Brett Wallace is gone. Long live another former first rounder who didn’t live up to the billing.
For the past few seasons and spring trainings, the Astros have carried a lot of chaff, excess weight and “scrubs”, as some of you have called it. Almost by necessity due to the reconstruction blue print, Houston has been a haven for low-risk, high-reward players and those trying to resurrect a career.
Perhaps the Astros have now reached a tipping point of sorts. This season, as more seasoned talent arrives from the minor league system and the organization invests in some more seasoned help at the major league level, there won’t be as many spots on the 40-man roster for those so-called projects.
With every Jerome Williams, Dexter Fowler or Jesus Guzman acquisition comes decision time for the 40-man roster. Whether it results in a release, DFA or trade, the low-man-on-the-totem-pole discussion is now always in play.
So, who is the low man? Obviously, this week it was Wallace. There will be more adjustments to come as the Astros cruise toward opening day April 1. The odd man out could change from time to time, but here’s my list today of the men on the bubble.
Marc Krauss. 26. OF/DH.
- Unless he breaks out in spring training, he’s around likely until the George Springer arrival or another spring training acquisition.
Carlos Corporan. 26 in May. C.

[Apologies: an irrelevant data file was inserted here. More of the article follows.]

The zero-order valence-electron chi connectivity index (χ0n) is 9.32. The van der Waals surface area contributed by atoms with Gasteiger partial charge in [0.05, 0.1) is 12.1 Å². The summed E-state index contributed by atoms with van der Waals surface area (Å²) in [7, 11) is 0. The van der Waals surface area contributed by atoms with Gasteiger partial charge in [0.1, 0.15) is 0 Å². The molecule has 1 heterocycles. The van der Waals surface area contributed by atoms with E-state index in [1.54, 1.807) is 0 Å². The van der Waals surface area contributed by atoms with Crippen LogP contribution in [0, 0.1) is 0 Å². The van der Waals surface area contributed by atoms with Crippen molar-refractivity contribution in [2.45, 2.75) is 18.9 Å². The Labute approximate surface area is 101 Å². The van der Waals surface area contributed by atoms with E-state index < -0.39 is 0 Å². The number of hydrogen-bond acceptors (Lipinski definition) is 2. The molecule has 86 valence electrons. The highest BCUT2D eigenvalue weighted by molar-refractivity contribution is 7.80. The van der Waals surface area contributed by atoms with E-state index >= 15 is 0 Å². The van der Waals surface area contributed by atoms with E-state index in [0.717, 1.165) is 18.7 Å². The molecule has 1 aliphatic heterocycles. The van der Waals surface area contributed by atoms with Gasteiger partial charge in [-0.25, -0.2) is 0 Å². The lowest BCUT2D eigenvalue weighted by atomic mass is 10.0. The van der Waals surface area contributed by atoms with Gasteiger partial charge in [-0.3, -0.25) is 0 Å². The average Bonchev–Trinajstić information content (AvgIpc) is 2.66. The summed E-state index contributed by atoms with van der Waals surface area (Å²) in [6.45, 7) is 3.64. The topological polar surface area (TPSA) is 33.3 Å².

- Tough call and it’s likely he’ll be around most of spring training or until the right trade comes up. Seems clear that the future — at least 2014-15 — is in the hands of Jason Castro and Max Stassi. Unless the Astros decide to experiment with Castro at 1B or he becomes the odds-on DH, the team will carry only two catchers out of spring training.
Lucas Harrell. 25. RHP.
- Is Harrell really only 25? A little of a challenge to include him on this list because he has proved to be valuable in some ways, especially considering his ability to shift between spot starter, full-time starter and the bullpen. But with the rotation beginning to fill with really young pitchers (e.g. Brett Oberholtzer, Jarred Cosart et al) and pitchers waiting in the wings (e.g. Mark Appel, Asher Wojciechowski, Jake Buchanan, Mike Foltynewicz, and friends), it’s only a matter of time before the Astros will need Harrell’s spot on the 40-man.
Pitcher. Pick ’em.
- The Astros 40-man roster is presently top-heavy with pitchers. With 25 throwers and only 15 position players, the roster is due a shuffle soon. At this point, with so many new arms and young arms, it’s a challenge to determine who may be the next to go. Obviously, the Astros agree and want to hedge their bets, thus 25 pitchers remain on the roster. That number will change between now and April 1, likely dropping to 21 or 22. But part of the challenge comes in that most of the arms are young (fewer Mike Hamptons or Erik Bedards or Philip Humbers in ’14) . Take your pick now on the odd men out, but it will change via trade, release or injury.
The chaff was easier to see last year and in years before. As the young talent rises to the top and Jeff Luhnow signs his own players, seeing the obvious left-overs won’t be as easy.
One more thought: Most prospects will not spend time on the 40-man roster at AAA. If they do, they’re simply slow developing, are blocked by someone ahead of them or have other issues. It’s why the Astros have thrown Jonathan Villar into the starting SS role. And, it’s why the should do the same with Singleton. It’s time to find out what you’ve got.
Who’s the next to go?